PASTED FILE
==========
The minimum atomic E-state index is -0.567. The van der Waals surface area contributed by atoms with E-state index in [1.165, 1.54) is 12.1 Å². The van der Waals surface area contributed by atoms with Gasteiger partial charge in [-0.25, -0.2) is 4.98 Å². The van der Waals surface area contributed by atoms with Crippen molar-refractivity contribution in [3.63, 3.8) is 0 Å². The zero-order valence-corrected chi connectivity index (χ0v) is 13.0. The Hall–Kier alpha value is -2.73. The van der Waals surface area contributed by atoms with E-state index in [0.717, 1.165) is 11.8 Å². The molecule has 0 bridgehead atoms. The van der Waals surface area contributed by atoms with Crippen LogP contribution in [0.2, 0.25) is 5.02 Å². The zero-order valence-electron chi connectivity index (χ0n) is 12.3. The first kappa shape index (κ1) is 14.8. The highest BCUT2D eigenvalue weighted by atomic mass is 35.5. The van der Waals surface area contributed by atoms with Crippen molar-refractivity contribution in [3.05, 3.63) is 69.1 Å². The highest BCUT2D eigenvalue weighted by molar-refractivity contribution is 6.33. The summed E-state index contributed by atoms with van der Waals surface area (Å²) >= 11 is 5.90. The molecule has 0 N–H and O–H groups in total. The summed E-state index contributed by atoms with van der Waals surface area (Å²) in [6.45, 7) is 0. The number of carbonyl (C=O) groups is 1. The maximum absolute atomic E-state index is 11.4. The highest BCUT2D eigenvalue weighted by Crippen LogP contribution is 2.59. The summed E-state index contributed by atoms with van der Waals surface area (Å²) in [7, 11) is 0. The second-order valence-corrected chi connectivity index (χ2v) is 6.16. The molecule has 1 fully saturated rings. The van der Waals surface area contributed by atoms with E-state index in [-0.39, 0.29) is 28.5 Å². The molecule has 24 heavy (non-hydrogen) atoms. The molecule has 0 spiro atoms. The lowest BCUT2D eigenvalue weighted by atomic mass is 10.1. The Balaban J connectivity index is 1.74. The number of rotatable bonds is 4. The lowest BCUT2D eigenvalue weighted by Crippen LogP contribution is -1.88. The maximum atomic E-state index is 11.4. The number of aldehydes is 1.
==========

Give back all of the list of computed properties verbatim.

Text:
The minimum atomic E-state index is -0.567. The van der Waals surface area contributed by atoms with E-state index in [1.165, 1.54) is 12.1 Å². The van der Waals surface area contributed by atoms with Gasteiger partial charge in [-0.25, -0.2) is 4.98 Å². The van der Waals surface area contributed by atoms with Crippen molar-refractivity contribution in [3.63, 3.8) is 0 Å². The zero-order valence-corrected chi connectivity index (χ0v) is 13.0. The Hall–Kier alpha value is -2.73. The van der Waals surface area contributed by atoms with E-state index in [0.717, 1.165) is 11.8 Å². The molecule has 0 bridgehead atoms. The van der Waals surface area contributed by atoms with Crippen LogP contribution in [0.2, 0.25) is 5.02 Å². The zero-order valence-electron chi connectivity index (χ0n) is 12.3. The first kappa shape index (κ1) is 14.8. The highest BCUT2D eigenvalue weighted by atomic mass is 35.5. The van der Waals surface area contributed by atoms with Crippen molar-refractivity contribution in [3.05, 3.63) is 69.1 Å². The highest BCUT2D eigenvalue weighted by molar-refractivity contribution is 6.33. The summed E-state index contributed by atoms with van der Waals surface area (Å²) >= 11 is 5.90. The molecule has 0 N–H and O–H groups in total. The summed E-state index contributed by atoms with van der Waals surface area (Å²) in [6.45, 7) is 0. The number of carbonyl (C=O) groups is 1. The maximum absolute atomic E-state index is 11.4. The highest BCUT2D eigenvalue weighted by Crippen LogP contribution is 2.59. The summed E-state index contributed by atoms with van der Waals surface area (Å²) in [7, 11) is 0. The second-order valence-corrected chi connectivity index (χ2v) is 6.16. The molecule has 1 fully saturated rings. The van der Waals surface area contributed by atoms with E-state index in [-0.39, 0.29) is 28.5 Å². The molecule has 24 heavy (non-hydrogen) atoms. The molecule has 0 spiro atoms. The lowest BCUT2D eigenvalue weighted by atomic mass is 10.1. The Balaban J connectivity index is 1.74. The number of rotatable bonds is 4. The lowest BCUT2D eigenvalue weighted by Crippen LogP contribution is -1.88. The maximum atomic E-state index is 11.4. The number of aldehydes is 1.